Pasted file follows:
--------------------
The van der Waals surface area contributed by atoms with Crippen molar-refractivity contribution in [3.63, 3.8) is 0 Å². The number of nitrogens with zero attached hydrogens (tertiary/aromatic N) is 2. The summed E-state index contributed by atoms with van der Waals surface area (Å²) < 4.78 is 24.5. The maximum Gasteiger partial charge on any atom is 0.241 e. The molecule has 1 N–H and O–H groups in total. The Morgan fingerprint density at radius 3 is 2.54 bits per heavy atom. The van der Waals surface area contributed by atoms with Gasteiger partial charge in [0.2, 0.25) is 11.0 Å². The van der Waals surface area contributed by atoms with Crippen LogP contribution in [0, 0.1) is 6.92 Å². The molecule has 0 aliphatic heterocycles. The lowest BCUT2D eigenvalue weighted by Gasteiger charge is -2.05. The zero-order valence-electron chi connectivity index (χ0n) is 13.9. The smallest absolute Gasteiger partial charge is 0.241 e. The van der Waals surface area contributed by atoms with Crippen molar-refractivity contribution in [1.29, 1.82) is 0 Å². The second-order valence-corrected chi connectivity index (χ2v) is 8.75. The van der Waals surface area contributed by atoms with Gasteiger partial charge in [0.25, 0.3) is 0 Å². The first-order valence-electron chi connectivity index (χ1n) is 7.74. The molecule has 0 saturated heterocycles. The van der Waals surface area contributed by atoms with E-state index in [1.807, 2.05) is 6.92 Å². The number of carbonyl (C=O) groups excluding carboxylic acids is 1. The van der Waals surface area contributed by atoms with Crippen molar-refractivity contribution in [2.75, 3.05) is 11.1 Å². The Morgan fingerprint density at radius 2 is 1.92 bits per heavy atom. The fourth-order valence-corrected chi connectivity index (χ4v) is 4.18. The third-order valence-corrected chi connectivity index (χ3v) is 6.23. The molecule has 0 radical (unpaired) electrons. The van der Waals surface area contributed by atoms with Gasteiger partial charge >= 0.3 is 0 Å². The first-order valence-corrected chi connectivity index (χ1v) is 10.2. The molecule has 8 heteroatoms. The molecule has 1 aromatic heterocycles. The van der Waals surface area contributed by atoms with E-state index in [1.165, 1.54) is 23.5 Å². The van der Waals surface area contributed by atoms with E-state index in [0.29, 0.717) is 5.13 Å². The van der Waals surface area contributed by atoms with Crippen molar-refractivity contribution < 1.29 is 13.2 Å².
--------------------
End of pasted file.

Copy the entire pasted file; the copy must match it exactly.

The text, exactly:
The van der Waals surface area contributed by atoms with Crippen molar-refractivity contribution in [3.63, 3.8) is 0 Å². The number of nitrogens with zero attached hydrogens (tertiary/aromatic N) is 2. The summed E-state index contributed by atoms with van der Waals surface area (Å²) < 4.78 is 24.5. The maximum Gasteiger partial charge on any atom is 0.241 e. The molecule has 1 N–H and O–H groups in total. The Morgan fingerprint density at radius 3 is 2.54 bits per heavy atom. The van der Waals surface area contributed by atoms with Gasteiger partial charge in [0.2, 0.25) is 11.0 Å². The van der Waals surface area contributed by atoms with Crippen LogP contribution in [0, 0.1) is 6.92 Å². The molecule has 0 aliphatic heterocycles. The lowest BCUT2D eigenvalue weighted by Gasteiger charge is -2.05. The zero-order valence-electron chi connectivity index (χ0n) is 13.9. The smallest absolute Gasteiger partial charge is 0.241 e. The van der Waals surface area contributed by atoms with Crippen molar-refractivity contribution in [1.29, 1.82) is 0 Å². The second-order valence-corrected chi connectivity index (χ2v) is 8.75. The van der Waals surface area contributed by atoms with Gasteiger partial charge in [0.25, 0.3) is 0 Å². The first-order valence-electron chi connectivity index (χ1n) is 7.74. The molecule has 0 saturated heterocycles. The van der Waals surface area contributed by atoms with E-state index in [1.807, 2.05) is 6.92 Å². The number of carbonyl (C=O) groups excluding carboxylic acids is 1. The van der Waals surface area contributed by atoms with Crippen molar-refractivity contribution in [2.75, 3.05) is 11.1 Å². The Morgan fingerprint density at radius 2 is 1.92 bits per heavy atom. The fourth-order valence-corrected chi connectivity index (χ4v) is 4.18. The third-order valence-corrected chi connectivity index (χ3v) is 6.23. The molecule has 0 radical (unpaired) electrons. The van der Waals surface area contributed by atoms with Gasteiger partial charge >= 0.3 is 0 Å². The first-order valence-corrected chi connectivity index (χ1v) is 10.2. The molecule has 8 heteroatoms. The molecule has 1 aromatic heterocycles. The van der Waals surface area contributed by atoms with E-state index in [1.165, 1.54) is 23.5 Å². The van der Waals surface area contributed by atoms with E-state index in [0.29, 0.717) is 5.13 Å². The van der Waals surface area contributed by atoms with Crippen molar-refractivity contribution < 1.29 is 13.2 Å².